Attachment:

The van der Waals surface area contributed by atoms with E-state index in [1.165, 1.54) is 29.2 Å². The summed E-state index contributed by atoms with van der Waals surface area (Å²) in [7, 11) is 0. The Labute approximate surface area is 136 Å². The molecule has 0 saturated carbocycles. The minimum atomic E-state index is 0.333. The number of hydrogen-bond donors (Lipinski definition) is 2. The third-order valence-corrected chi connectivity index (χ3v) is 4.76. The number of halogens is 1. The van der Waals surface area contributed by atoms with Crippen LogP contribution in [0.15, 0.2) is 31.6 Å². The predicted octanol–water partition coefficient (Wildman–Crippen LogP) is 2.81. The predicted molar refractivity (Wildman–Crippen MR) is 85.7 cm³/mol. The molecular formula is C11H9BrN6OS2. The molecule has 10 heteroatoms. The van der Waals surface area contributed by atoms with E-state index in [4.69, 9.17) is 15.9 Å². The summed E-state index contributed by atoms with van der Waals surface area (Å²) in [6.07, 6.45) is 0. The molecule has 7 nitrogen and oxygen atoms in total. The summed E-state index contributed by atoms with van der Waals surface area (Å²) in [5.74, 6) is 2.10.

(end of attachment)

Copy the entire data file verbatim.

The van der Waals surface area contributed by atoms with E-state index in [1.165, 1.54) is 29.2 Å². The summed E-state index contributed by atoms with van der Waals surface area (Å²) in [7, 11) is 0. The Labute approximate surface area is 136 Å². The molecule has 0 saturated carbocycles. The minimum atomic E-state index is 0.333. The number of hydrogen-bond donors (Lipinski definition) is 2. The third-order valence-corrected chi connectivity index (χ3v) is 4.76. The number of halogens is 1. The van der Waals surface area contributed by atoms with Crippen LogP contribution in [0.15, 0.2) is 31.6 Å². The predicted octanol–water partition coefficient (Wildman–Crippen LogP) is 2.81. The predicted molar refractivity (Wildman–Crippen MR) is 85.7 cm³/mol. The molecular formula is C11H9BrN6OS2. The molecule has 10 heteroatoms. The van der Waals surface area contributed by atoms with E-state index in [4.69, 9.17) is 15.9 Å². The summed E-state index contributed by atoms with van der Waals surface area (Å²) in [6.07, 6.45) is 0. The molecule has 7 nitrogen and oxygen atoms in total. The summed E-state index contributed by atoms with van der Waals surface area (Å²) in [5.74, 6) is 2.10.